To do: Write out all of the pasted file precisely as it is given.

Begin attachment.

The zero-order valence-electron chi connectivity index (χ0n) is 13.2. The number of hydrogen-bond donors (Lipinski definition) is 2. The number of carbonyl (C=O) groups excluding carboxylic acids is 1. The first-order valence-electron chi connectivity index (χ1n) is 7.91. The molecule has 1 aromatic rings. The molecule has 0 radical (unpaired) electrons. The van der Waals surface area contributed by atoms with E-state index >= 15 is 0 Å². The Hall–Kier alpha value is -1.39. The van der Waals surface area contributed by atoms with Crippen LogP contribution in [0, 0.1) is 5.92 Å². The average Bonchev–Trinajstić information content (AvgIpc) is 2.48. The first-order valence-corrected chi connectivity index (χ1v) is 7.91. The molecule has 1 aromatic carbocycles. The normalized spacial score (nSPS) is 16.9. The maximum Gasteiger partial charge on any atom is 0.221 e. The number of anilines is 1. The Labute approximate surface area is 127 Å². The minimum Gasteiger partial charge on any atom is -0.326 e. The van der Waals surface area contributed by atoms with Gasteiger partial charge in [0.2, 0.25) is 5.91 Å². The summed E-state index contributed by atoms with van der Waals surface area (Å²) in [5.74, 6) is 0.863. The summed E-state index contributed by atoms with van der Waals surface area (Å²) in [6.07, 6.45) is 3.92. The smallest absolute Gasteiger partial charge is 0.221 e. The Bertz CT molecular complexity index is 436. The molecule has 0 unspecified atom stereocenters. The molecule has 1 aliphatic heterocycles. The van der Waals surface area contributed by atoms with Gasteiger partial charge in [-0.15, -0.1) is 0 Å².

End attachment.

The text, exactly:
The zero-order valence-electron chi connectivity index (χ0n) is 13.2. The number of hydrogen-bond donors (Lipinski definition) is 2. The number of carbonyl (C=O) groups excluding carboxylic acids is 1. The first-order valence-electron chi connectivity index (χ1n) is 7.91. The molecule has 1 aromatic rings. The molecule has 0 radical (unpaired) electrons. The van der Waals surface area contributed by atoms with E-state index >= 15 is 0 Å². The Hall–Kier alpha value is -1.39. The van der Waals surface area contributed by atoms with Crippen LogP contribution in [0, 0.1) is 5.92 Å². The average Bonchev–Trinajstić information content (AvgIpc) is 2.48. The first-order valence-corrected chi connectivity index (χ1v) is 7.91. The molecule has 1 aromatic carbocycles. The normalized spacial score (nSPS) is 16.9. The maximum Gasteiger partial charge on any atom is 0.221 e. The number of anilines is 1. The Labute approximate surface area is 127 Å². The minimum Gasteiger partial charge on any atom is -0.326 e. The van der Waals surface area contributed by atoms with Gasteiger partial charge in [0.2, 0.25) is 5.91 Å². The summed E-state index contributed by atoms with van der Waals surface area (Å²) in [5.74, 6) is 0.863. The summed E-state index contributed by atoms with van der Waals surface area (Å²) in [6.07, 6.45) is 3.92. The smallest absolute Gasteiger partial charge is 0.221 e. The Bertz CT molecular complexity index is 436. The molecule has 0 unspecified atom stereocenters. The molecule has 1 aliphatic heterocycles. The van der Waals surface area contributed by atoms with Gasteiger partial charge in [-0.15, -0.1) is 0 Å².